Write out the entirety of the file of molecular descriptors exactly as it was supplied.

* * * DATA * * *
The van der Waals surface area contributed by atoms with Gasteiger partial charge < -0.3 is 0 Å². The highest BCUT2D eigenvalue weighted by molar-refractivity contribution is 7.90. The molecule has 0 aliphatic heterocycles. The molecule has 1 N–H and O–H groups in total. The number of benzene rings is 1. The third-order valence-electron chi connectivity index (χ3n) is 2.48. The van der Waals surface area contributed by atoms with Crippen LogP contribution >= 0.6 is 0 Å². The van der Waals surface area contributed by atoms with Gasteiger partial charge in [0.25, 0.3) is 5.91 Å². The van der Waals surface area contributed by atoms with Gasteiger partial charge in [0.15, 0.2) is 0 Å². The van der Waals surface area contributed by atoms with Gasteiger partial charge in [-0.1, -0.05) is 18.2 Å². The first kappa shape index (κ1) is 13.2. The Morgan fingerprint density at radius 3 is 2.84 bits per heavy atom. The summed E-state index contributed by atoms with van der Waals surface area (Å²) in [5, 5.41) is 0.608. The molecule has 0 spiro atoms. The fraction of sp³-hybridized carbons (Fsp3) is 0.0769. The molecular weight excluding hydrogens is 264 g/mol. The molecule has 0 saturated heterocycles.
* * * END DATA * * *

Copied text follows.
The van der Waals surface area contributed by atoms with Gasteiger partial charge < -0.3 is 0 Å². The highest BCUT2D eigenvalue weighted by molar-refractivity contribution is 7.90. The molecule has 0 aliphatic heterocycles. The molecule has 1 N–H and O–H groups in total. The number of benzene rings is 1. The third-order valence-electron chi connectivity index (χ3n) is 2.48. The van der Waals surface area contributed by atoms with Crippen LogP contribution >= 0.6 is 0 Å². The van der Waals surface area contributed by atoms with Gasteiger partial charge in [0.25, 0.3) is 5.91 Å². The van der Waals surface area contributed by atoms with Gasteiger partial charge in [0.15, 0.2) is 0 Å². The van der Waals surface area contributed by atoms with Gasteiger partial charge in [-0.1, -0.05) is 18.2 Å². The first kappa shape index (κ1) is 13.2. The Morgan fingerprint density at radius 3 is 2.84 bits per heavy atom. The summed E-state index contributed by atoms with van der Waals surface area (Å²) in [5, 5.41) is 0.608. The molecule has 0 spiro atoms. The fraction of sp³-hybridized carbons (Fsp3) is 0.0769. The molecular weight excluding hydrogens is 264 g/mol. The molecule has 0 saturated heterocycles.